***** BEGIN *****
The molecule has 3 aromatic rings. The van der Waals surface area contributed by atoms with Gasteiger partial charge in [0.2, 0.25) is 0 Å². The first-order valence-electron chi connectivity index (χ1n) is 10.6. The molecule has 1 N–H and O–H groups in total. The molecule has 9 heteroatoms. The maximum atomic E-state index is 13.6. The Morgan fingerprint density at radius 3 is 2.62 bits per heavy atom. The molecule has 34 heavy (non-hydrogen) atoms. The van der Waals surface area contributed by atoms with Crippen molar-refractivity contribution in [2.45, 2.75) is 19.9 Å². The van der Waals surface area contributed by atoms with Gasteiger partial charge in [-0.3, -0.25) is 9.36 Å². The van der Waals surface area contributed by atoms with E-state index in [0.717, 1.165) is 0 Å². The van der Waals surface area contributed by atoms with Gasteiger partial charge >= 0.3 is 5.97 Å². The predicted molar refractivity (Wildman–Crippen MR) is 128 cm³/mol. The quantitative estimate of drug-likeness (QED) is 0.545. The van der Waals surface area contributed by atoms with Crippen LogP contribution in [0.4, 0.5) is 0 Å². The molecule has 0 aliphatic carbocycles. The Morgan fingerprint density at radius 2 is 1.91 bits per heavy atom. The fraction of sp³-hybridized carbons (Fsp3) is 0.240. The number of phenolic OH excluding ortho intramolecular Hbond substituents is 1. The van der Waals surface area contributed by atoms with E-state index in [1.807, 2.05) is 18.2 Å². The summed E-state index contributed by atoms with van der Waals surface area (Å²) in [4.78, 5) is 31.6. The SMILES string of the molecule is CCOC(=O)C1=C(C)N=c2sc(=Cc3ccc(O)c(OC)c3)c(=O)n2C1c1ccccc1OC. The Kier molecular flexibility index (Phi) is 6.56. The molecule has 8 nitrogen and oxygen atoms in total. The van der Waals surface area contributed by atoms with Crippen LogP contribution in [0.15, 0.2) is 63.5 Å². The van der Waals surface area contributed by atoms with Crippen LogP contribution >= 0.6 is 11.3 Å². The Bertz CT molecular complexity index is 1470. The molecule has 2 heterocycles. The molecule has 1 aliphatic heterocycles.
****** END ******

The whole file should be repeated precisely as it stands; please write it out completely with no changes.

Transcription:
The molecule has 3 aromatic rings. The van der Waals surface area contributed by atoms with Gasteiger partial charge in [0.2, 0.25) is 0 Å². The first-order valence-electron chi connectivity index (χ1n) is 10.6. The molecule has 1 N–H and O–H groups in total. The molecule has 9 heteroatoms. The maximum atomic E-state index is 13.6. The Morgan fingerprint density at radius 3 is 2.62 bits per heavy atom. The molecule has 34 heavy (non-hydrogen) atoms. The van der Waals surface area contributed by atoms with Crippen molar-refractivity contribution in [2.45, 2.75) is 19.9 Å². The van der Waals surface area contributed by atoms with Gasteiger partial charge in [-0.3, -0.25) is 9.36 Å². The van der Waals surface area contributed by atoms with E-state index in [0.717, 1.165) is 0 Å². The van der Waals surface area contributed by atoms with Gasteiger partial charge >= 0.3 is 5.97 Å². The predicted molar refractivity (Wildman–Crippen MR) is 128 cm³/mol. The quantitative estimate of drug-likeness (QED) is 0.545. The van der Waals surface area contributed by atoms with Crippen LogP contribution in [0.4, 0.5) is 0 Å². The molecule has 0 aliphatic carbocycles. The Morgan fingerprint density at radius 2 is 1.91 bits per heavy atom. The fraction of sp³-hybridized carbons (Fsp3) is 0.240. The number of phenolic OH excluding ortho intramolecular Hbond substituents is 1. The van der Waals surface area contributed by atoms with E-state index in [1.807, 2.05) is 18.2 Å². The summed E-state index contributed by atoms with van der Waals surface area (Å²) in [4.78, 5) is 31.6. The SMILES string of the molecule is CCOC(=O)C1=C(C)N=c2sc(=Cc3ccc(O)c(OC)c3)c(=O)n2C1c1ccccc1OC. The Kier molecular flexibility index (Phi) is 6.56. The molecule has 8 nitrogen and oxygen atoms in total. The van der Waals surface area contributed by atoms with Crippen LogP contribution in [0.15, 0.2) is 63.5 Å². The van der Waals surface area contributed by atoms with Crippen LogP contribution >= 0.6 is 11.3 Å². The Bertz CT molecular complexity index is 1470. The molecule has 2 heterocycles. The molecule has 1 aliphatic heterocycles.